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Glossary: Chapter 5

A predetermined series of instructions for carrying out a task in a finite number of steps.

arithmetic function
One of the arithmetic operations -- addition, subtraction, multiplication, or division -- included in most programming languages.

A program that translates assembly language code to binary machine language before it is run by a computer.

assembly language
A computer language of symbolic instructions and addresses that convert into binary machine language codes on a one-to-one basis.

A crash of a computer system caused by a virus, which may cause a hard disk or diskette to be erased or permanently damaged.

A term for a program error, usually in software, that causes it to crash or malfunction.

bulletin board
A dial-up computer network site typically offering news and programs that may be downloaded to one's computer.

Software that translates a program written in a high-level language into lower-level language instructions. As an additional benefit, it searches along the way for grammar errors in the program.

Computer Fraud and Abuse Act (1986)
A U.S. federal law that makes accessing a federal computer without authorization and causing damage greater than $1000 a felony; aimed at hacker invasions of public computers.

computer virus
Software that invades operating systems or application programs through contact with corrupted files. It may seriously damage computer files if not eradicated.

copy protection
A software strategy employed by program developers to make it difficult to copy software illegally.

data bus
An electrical path to transfer data and instructions back and forth between internal memory devices and the processor.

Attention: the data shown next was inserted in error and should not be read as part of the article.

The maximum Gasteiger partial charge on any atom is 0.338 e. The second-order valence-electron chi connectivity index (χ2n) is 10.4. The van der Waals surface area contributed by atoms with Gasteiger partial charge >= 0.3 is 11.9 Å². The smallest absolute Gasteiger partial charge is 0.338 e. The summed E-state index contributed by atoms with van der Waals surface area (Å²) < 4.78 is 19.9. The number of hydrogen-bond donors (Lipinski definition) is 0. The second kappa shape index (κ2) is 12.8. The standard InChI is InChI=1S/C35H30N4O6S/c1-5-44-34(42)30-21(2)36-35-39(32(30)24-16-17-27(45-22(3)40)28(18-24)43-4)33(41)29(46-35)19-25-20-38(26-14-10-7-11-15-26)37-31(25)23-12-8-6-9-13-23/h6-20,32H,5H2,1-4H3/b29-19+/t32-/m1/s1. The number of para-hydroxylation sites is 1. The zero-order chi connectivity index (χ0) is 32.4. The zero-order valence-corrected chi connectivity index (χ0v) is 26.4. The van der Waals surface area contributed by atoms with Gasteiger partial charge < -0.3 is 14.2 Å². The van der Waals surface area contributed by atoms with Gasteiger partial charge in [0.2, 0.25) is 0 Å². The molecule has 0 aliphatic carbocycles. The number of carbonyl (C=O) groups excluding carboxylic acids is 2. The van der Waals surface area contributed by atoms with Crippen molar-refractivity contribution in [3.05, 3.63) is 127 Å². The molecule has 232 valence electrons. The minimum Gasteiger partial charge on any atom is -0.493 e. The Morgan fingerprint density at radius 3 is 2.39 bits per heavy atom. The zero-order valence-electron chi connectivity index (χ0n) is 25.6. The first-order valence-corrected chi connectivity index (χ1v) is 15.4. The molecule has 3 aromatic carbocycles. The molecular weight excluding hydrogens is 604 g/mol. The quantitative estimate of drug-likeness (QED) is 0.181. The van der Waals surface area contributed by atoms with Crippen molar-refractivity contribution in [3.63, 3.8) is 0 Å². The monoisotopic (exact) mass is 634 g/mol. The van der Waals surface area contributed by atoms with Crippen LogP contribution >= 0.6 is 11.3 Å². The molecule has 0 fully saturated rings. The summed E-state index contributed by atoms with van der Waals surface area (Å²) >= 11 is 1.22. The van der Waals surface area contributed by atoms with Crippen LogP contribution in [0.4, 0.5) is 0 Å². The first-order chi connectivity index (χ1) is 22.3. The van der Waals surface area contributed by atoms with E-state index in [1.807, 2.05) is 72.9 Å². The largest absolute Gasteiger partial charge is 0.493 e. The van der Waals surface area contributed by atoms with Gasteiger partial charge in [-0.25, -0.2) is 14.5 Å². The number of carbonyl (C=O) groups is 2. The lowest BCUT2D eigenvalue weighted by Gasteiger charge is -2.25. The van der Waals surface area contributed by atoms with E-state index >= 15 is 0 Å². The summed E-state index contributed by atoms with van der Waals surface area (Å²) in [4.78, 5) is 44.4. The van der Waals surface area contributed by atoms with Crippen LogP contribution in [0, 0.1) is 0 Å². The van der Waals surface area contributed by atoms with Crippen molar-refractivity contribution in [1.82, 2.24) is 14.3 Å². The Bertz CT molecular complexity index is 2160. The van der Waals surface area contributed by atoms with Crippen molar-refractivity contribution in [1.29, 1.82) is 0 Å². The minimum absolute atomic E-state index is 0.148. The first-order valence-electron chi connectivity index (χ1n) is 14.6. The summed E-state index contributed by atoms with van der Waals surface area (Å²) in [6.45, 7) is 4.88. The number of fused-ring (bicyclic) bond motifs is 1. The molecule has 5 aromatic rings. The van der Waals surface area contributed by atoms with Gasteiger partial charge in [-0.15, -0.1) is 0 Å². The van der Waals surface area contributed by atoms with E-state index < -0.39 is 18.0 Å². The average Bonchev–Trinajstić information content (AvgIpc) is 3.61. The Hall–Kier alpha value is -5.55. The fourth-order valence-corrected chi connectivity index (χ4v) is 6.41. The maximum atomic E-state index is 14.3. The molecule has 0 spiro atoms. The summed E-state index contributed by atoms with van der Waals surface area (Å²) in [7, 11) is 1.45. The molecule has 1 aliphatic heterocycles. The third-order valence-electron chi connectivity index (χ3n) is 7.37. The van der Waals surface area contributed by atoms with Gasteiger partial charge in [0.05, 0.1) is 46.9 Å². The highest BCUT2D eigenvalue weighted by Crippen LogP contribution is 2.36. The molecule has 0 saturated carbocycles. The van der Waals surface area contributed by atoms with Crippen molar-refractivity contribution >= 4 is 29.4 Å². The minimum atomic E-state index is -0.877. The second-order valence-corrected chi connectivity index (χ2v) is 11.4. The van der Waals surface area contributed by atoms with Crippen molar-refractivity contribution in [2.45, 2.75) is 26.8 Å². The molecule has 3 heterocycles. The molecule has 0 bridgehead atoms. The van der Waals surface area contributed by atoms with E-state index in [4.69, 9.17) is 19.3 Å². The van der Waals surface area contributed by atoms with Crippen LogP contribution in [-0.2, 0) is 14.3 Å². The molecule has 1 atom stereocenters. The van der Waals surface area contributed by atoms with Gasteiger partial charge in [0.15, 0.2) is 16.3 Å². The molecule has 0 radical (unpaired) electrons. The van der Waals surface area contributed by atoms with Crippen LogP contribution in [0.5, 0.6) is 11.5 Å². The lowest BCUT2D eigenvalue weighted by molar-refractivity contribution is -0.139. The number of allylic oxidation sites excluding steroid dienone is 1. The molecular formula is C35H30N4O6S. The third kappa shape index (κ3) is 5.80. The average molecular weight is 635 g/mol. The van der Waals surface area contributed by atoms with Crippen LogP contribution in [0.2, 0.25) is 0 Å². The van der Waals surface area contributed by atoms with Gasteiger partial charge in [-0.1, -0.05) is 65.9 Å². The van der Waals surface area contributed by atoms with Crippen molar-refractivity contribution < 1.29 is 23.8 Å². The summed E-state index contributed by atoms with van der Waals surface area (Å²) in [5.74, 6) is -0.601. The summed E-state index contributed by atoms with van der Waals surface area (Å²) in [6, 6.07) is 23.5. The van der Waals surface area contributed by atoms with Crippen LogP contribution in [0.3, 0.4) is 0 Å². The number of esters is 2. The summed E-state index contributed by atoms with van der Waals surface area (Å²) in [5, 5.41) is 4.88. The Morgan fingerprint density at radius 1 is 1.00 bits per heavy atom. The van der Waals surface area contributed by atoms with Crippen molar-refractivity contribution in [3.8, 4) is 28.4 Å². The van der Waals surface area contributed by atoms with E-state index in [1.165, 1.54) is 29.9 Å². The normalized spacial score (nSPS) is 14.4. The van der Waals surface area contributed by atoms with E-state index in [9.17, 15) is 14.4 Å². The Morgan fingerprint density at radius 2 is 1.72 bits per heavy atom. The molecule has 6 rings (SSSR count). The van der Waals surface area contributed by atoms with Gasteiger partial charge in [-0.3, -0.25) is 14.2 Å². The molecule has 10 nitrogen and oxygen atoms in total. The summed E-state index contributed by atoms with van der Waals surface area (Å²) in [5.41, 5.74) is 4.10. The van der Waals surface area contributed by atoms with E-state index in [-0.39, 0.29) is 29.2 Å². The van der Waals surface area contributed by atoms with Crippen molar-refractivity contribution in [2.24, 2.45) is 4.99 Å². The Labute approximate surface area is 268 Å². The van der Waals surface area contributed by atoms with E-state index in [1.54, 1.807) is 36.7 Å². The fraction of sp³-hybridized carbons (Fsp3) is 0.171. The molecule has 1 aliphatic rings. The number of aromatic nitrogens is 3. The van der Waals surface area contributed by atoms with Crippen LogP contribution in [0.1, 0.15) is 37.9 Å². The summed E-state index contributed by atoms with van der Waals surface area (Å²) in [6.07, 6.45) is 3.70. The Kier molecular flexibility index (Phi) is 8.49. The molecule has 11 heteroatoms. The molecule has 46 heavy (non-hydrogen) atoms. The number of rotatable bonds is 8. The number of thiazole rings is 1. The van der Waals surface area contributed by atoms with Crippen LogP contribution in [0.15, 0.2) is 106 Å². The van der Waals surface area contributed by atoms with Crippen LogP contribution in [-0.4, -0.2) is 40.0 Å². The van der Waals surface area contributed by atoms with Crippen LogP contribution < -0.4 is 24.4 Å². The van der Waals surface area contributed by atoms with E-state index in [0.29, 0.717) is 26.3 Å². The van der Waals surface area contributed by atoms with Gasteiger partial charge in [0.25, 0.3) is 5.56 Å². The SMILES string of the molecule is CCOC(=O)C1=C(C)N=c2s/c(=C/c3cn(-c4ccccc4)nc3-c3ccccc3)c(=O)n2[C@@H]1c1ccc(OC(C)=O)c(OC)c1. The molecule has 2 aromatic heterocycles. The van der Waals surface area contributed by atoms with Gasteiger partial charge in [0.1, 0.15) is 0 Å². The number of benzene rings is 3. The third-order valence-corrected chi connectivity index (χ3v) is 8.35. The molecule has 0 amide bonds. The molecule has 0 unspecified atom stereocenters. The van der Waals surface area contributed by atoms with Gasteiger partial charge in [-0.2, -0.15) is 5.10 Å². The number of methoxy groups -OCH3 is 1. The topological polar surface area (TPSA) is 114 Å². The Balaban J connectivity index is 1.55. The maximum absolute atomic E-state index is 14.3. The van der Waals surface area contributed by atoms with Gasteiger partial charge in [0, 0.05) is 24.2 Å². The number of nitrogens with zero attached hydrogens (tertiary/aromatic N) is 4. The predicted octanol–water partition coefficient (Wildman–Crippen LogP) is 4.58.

The process of correcting errors in a computer program, often helped by error diagnostics from the compiler.

decision box (branch)
One of the fundamental building blocks of flowcharting, offering a choice between alternative directions to continue, analogous to selection in structured programming.

The background of a computer screen with a GUI on which icons and windows appear.

An abbreviation for Disk Operating System, the popular operating system developed by Microsoft and found on IBM-compatible computers.

executive (monitor) program
Other terms for an operating system.

expert system
A category of computer software in artificial intelligence designed to model the behavior of human experts in some field and frequently coded in logic programming language.

flowchart (flow diagram)
A graphic representation of an algorithm, often used in the design phase of programming to work out the logical flow of a program.

Software often made available free of charge on electronic bulletin boards and through user groups.

front-end system
"User friendly" software developed to stand between the user and a complicated operating system. Examples include Microsoft Windows for DOS and X Windows for Unix.

function keys
Shortcut keys on the keyboard that are set up to send commands to the operating system, especially in MS-DOS systems.

high-level language
A programming language that is more like English than it is like assembly language, and thus easier to use in writing programs. Compiler and interpreter languages are all high-level languages.

A picture on a computer screen with a graphical user interface that represents a physical object, such as a file folder, a program, or a trash can.

if/then/else condition
A branching condition in both pseudocode and structured programming.

instruction decoder
A part of the control unit of the CPU which receives machine language instructions, interprets them, and carries them out.

internal clock speed
Measured in megahertz, the speed of the CPU clock determines how quickly binary instructions are retrieved from memory and processed.